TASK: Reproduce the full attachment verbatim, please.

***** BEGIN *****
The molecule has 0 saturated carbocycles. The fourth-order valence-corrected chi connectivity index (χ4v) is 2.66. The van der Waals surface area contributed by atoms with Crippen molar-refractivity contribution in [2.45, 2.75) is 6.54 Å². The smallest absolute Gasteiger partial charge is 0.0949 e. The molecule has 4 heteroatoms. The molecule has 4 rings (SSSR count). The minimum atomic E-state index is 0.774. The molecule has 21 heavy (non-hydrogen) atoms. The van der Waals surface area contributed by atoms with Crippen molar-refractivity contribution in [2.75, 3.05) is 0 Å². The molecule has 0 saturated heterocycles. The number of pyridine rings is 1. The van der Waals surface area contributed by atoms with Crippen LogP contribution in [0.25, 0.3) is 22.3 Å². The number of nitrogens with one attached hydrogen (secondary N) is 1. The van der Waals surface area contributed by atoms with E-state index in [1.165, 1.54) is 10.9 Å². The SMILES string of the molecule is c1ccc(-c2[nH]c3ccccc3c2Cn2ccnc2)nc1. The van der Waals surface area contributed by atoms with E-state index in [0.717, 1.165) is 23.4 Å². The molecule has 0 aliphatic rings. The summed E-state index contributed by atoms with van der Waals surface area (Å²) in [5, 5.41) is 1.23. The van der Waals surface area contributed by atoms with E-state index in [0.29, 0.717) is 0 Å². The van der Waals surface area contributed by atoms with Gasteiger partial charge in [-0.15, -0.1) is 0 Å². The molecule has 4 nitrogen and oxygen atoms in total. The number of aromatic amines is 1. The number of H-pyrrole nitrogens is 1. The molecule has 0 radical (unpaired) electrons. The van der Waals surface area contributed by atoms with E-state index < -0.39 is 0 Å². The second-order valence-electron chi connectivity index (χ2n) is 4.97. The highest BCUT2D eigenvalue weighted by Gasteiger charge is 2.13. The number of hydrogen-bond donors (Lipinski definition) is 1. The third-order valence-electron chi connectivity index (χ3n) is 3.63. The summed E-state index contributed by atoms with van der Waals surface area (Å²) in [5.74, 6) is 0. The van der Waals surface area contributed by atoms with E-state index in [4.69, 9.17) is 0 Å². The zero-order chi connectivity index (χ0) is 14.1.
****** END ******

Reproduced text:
The molecule has 0 saturated carbocycles. The fourth-order valence-corrected chi connectivity index (χ4v) is 2.66. The van der Waals surface area contributed by atoms with Crippen molar-refractivity contribution in [2.45, 2.75) is 6.54 Å². The smallest absolute Gasteiger partial charge is 0.0949 e. The molecule has 4 heteroatoms. The molecule has 4 rings (SSSR count). The minimum atomic E-state index is 0.774. The molecule has 21 heavy (non-hydrogen) atoms. The van der Waals surface area contributed by atoms with Crippen molar-refractivity contribution in [2.75, 3.05) is 0 Å². The molecule has 0 saturated heterocycles. The number of pyridine rings is 1. The van der Waals surface area contributed by atoms with Crippen LogP contribution in [0.25, 0.3) is 22.3 Å². The number of nitrogens with one attached hydrogen (secondary N) is 1. The van der Waals surface area contributed by atoms with E-state index in [1.165, 1.54) is 10.9 Å². The SMILES string of the molecule is c1ccc(-c2[nH]c3ccccc3c2Cn2ccnc2)nc1. The van der Waals surface area contributed by atoms with E-state index in [0.717, 1.165) is 23.4 Å². The molecule has 0 aliphatic rings. The summed E-state index contributed by atoms with van der Waals surface area (Å²) in [5, 5.41) is 1.23. The van der Waals surface area contributed by atoms with E-state index in [0.29, 0.717) is 0 Å². The van der Waals surface area contributed by atoms with Gasteiger partial charge in [-0.15, -0.1) is 0 Å². The molecule has 4 nitrogen and oxygen atoms in total. The number of aromatic amines is 1. The number of H-pyrrole nitrogens is 1. The molecule has 0 radical (unpaired) electrons. The van der Waals surface area contributed by atoms with E-state index < -0.39 is 0 Å². The second-order valence-electron chi connectivity index (χ2n) is 4.97. The highest BCUT2D eigenvalue weighted by Gasteiger charge is 2.13. The number of hydrogen-bond donors (Lipinski definition) is 1. The third-order valence-electron chi connectivity index (χ3n) is 3.63. The summed E-state index contributed by atoms with van der Waals surface area (Å²) in [5.74, 6) is 0. The van der Waals surface area contributed by atoms with E-state index in [4.69, 9.17) is 0 Å². The zero-order chi connectivity index (χ0) is 14.1.